This week, across the country, millions of people are celebrating the creation, 47 years ago, of two programs that have touched hundreds of millions of lives. Medicare and Medicaid often help bridge the gap between someone dying of a curable, or at least manageable, ailment, or living a productive, fulfilling life. When we talk about these two programs, we often focus on the number, the $25.6 Billion being spent on the elderly, children and adults. But Medicare/Medicaid is really about people.
On August 2nd, Action NC, along with seniors, students and adults, celebrated the "births" of these two programs in style. We had a good ol' fashioned birthday party, complete with party hats, music, cake and noise makers. Everyone had a great time and a few people spoke about the ways they personally have benefited both from Medicare and Medicaid, and also from the Affordable Care Act. They want not just to support these programs, but to strengthen them.
According to the article Medicaid: A Primer, data shows that "Two-thirds of all Medicaid spending is for seniors and people with disabilities." For me, the thought of living in the most prosperous nation in history runs contrary to the idea that seniors and those with disabilities, those with the least ability to pay for healthcare and the most need, should be forced to foot the bill. Of course, opponents of Medicare and Medicaid are quick to point out that they have "options." But what kind of option does one have when the choice is between paying for medicine and paying for food, or electricity? And what about people who must take their medicine with food? On a fixed income, when every other bill is on the rise, having to ration medicine or delay necessary, sometimes lifesaving procedures, should be criminal.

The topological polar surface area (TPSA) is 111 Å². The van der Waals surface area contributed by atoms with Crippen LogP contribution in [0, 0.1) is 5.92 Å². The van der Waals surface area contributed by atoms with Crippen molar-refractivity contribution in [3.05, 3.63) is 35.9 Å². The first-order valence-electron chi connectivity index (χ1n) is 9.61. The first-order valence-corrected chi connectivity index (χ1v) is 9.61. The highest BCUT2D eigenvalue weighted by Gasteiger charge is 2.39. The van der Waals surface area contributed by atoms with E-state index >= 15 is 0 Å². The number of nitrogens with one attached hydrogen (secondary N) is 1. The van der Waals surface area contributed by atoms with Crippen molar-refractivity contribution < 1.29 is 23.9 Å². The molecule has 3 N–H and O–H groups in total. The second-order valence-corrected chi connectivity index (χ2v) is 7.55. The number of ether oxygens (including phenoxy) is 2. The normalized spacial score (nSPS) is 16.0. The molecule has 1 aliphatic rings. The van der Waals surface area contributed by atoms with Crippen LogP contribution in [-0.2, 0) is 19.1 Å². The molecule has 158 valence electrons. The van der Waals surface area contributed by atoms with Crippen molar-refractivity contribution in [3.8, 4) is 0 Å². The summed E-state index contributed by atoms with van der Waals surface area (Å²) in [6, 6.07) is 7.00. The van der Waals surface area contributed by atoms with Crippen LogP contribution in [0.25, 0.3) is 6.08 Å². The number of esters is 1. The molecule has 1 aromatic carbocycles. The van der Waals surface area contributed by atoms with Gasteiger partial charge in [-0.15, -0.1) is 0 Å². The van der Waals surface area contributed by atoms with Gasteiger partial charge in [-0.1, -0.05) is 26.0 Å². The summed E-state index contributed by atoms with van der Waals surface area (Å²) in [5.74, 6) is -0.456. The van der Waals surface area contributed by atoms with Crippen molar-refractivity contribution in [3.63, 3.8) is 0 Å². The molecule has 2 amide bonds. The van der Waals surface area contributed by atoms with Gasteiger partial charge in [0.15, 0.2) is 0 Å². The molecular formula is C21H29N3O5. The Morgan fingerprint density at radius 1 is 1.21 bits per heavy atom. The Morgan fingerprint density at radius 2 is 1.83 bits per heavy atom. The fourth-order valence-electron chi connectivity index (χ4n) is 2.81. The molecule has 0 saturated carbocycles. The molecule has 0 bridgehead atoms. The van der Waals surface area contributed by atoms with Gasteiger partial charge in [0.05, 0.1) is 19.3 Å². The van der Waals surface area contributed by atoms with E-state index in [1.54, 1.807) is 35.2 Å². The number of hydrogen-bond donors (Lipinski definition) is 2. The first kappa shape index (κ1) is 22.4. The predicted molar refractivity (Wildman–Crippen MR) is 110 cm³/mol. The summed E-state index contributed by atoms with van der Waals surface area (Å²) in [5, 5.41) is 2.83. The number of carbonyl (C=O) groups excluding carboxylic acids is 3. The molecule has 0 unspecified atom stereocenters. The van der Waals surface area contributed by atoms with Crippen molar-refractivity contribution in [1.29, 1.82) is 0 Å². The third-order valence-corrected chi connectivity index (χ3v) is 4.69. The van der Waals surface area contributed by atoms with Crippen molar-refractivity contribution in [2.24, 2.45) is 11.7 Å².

Yet that's exactly what those who want to slash these programs, and who are vying for our votes this November, are saying. They want to turn Medicare into a voucher program, cut Medicaid in half, and reduce Social Security—and create huge holes in the safety net protecting us all. The average American lives two paychecks away from poverty, away from needing these programs. According to that same study, between 2008 and 2009, Medicaid enrollment rose by 79% over the norm. Average, working families need these programs.
Action NC went directly to GOP Campaign headquarters with this report and attempted to deliver it. When we rang the doorbell, they locked the deadbolt and closed the blinds. When we attempted at least to put the report through the mail slot, they had taped it shut! Apparently they don't want this inconvenient information. What they do want is to move money from the middle-class into the pockets of the wealthy, privatize everything, and let the Market (which has been, and continues to be, manipulated by Wall St. bankers) decide who lives and who suffers. To those who would cut these life-saving programs and send millions of people into financial ruin or worse, we say, "No! Cut Cake, Not Benefits!"